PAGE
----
U.K.: Tipping the Iceberg
The U.K. 'lettuce crisis' may finally be turning a corner with one British supplier predicting a return to stable supply towards the end of next month and into early April.
Poor growing conditions in Spain over recent months led to significant shortages of many vegetables and leafy greens in the European market in January and February.
Although three months of the season have been lost, managing director of Bedfordshire Growers, Stephen Hedderly, who works with two Murcia-based growers to supply Sainsbury’s, is optimistic that Iceberg lettuce levels will get back on track soon.
Speaking to Fresh Fruit Portal during Fruit Logistica in Berlin, Hedderly explains just how bad the winter challenges have been for his producers after a series of extreme weather conditions hit Spain in the run up to Christmas and into early 2017, devastating huge amounts of crops.
“Over this last weekend Murcia was 19-20ºC and we are starting to see signs that things might be improving a little bit,” he says.
“The worry now though is that as we hit March we will see the result of where plantings were lost at Christmas, so again the forecast is that in March there will probably be gaps.
"But hopefully if we can get through that, by the end of March towards April, we might get somewhere near normality.”
Hedderly visited Murcia in early January to see the devastation first-hand.
“It was a really depressing trip. We went to view somewhere in the region of 100,000 heads of Romaine which they just had to bypass because it had all twisted," he said.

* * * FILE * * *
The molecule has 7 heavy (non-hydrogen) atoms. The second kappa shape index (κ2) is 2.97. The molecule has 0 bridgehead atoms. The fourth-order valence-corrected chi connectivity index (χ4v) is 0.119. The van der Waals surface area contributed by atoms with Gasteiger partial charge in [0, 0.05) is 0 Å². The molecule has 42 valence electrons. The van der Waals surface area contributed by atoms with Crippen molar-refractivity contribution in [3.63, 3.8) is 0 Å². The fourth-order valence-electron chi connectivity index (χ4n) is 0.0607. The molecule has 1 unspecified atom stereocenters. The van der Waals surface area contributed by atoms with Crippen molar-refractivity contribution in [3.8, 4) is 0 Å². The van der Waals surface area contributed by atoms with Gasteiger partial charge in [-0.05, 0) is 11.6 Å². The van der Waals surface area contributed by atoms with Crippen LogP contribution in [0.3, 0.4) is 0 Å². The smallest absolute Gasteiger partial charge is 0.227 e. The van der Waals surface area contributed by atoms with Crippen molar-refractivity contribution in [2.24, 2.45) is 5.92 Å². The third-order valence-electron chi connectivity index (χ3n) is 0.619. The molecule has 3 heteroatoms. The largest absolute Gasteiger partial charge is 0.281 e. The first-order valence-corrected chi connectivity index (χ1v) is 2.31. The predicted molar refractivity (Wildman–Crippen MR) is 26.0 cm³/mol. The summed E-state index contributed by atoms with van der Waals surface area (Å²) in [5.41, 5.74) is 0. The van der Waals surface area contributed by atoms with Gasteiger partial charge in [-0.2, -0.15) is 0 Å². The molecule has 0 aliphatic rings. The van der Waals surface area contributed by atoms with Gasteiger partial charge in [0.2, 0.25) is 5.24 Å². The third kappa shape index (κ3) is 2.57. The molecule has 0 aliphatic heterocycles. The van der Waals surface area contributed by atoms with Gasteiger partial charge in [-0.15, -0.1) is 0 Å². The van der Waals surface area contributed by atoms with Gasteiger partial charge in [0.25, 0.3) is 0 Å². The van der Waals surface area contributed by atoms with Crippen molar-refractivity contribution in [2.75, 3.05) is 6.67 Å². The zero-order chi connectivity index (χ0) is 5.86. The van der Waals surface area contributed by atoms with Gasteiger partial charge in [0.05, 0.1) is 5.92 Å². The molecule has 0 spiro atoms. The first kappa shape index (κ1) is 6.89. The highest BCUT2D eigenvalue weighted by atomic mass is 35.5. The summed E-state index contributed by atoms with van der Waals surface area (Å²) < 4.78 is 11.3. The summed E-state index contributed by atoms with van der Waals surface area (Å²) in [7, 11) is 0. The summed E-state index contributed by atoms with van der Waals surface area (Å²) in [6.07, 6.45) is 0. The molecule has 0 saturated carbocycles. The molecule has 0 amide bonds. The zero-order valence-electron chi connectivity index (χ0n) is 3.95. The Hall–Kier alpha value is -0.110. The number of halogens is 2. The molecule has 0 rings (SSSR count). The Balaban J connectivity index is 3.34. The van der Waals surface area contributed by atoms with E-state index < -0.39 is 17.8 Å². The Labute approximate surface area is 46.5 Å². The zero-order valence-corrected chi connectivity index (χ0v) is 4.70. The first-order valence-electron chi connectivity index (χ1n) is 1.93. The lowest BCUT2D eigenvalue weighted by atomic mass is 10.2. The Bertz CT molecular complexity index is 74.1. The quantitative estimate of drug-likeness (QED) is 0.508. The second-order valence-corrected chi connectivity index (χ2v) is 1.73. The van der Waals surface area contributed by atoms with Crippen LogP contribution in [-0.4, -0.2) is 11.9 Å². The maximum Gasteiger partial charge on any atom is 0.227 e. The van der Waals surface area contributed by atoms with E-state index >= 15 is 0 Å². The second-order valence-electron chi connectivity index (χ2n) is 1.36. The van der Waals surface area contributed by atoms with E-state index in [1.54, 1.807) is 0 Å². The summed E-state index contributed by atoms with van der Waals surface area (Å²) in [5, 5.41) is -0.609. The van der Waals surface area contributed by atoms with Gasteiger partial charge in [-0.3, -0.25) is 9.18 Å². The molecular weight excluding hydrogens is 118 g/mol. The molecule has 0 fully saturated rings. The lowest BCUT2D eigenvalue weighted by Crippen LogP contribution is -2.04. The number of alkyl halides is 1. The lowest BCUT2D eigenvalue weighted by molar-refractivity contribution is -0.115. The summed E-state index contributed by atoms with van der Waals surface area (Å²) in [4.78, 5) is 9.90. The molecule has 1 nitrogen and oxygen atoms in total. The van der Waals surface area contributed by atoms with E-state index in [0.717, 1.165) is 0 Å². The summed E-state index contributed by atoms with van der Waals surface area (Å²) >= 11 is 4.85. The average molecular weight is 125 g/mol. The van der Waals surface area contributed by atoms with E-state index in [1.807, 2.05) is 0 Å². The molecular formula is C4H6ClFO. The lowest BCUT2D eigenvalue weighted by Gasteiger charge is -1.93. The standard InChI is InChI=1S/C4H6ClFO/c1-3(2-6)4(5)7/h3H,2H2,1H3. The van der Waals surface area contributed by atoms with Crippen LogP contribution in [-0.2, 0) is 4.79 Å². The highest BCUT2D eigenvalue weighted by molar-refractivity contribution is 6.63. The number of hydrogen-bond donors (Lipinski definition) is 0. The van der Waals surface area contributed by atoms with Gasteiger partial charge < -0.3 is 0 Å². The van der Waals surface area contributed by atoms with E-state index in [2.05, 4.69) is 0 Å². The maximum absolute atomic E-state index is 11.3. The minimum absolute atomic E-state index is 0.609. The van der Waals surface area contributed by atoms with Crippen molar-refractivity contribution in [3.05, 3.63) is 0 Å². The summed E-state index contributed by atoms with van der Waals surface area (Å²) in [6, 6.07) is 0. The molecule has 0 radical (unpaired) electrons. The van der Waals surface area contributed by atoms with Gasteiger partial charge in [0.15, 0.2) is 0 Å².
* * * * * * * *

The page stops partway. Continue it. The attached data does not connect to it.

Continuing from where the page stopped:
"It was so sad because you have these growers who put their absolute heart and soul into producing this crop, and an act of nature over five days obliterates it.
“It’s not about the monetary side of things, it’s just desperately sad.”
U.K. retailers have been rationing lettuce sales with Sainsbury’s closely monitoring supplies and urging customers to shop responsibly, while Morrisons limited sales of three broccoli and two Iceberg lettuce per customer and Tesco rationed shoppers to three Iceberg’s per visit.
However, Hedderly adds how Sainsbury’s has been very supportive over the winter challenges, explaining how the retailer has people on the ground in Spain closely monitoring what has been happening since before Christmas.
“When you have a case like this with all of this rain followed by low temperatures and snow, Sainsbury’s know the situation every step of the way. Their people in Spain were out to see both of our growers last week so they can see the loses in the crop," he said.
“When you have 60%-70% availability, you’ve got gaps on the shelf but that is something, to be honest, that is not abnormal to our industry.
“I can remember years ago when bananas went to 19 pence a pound and wholesale people from the outside world were going into stores and buying all of the stock. We were having conversations with Sainsbury’s at the end of December about making sure that it was actually true customers who were buying the product and I suppose that is what has been the key.”
The problems first started the week before Christmas when parts of Spain had six months rainfall over four to five days, followed by unusually low temperatures and snow.
Flooding in the fields severally damaged lettuce, broccoli, courgettes, spinach and whole host of other vegetables.
“My demand of Iceberg is around 160 to 180 pallets a weeks and I was getting around 100 pallets coming through,” adds Hedderly.
“Just as we started to see the first signs that things were getting back to normal, more rain hit and temperatures dropped, and then the snow hit Murcia as well so that put us back again. We had huge soiling in the lettuce and had to strip back the leaves to get the mud and dirt out which meant there was virtually nothing left.
“It’s been quite a good thing that there has been publicity regarding lettuce and other vegetables because it’s helping customers to understand why, when they go to their supermarket, they are seeing empty shelves or limited supplies.”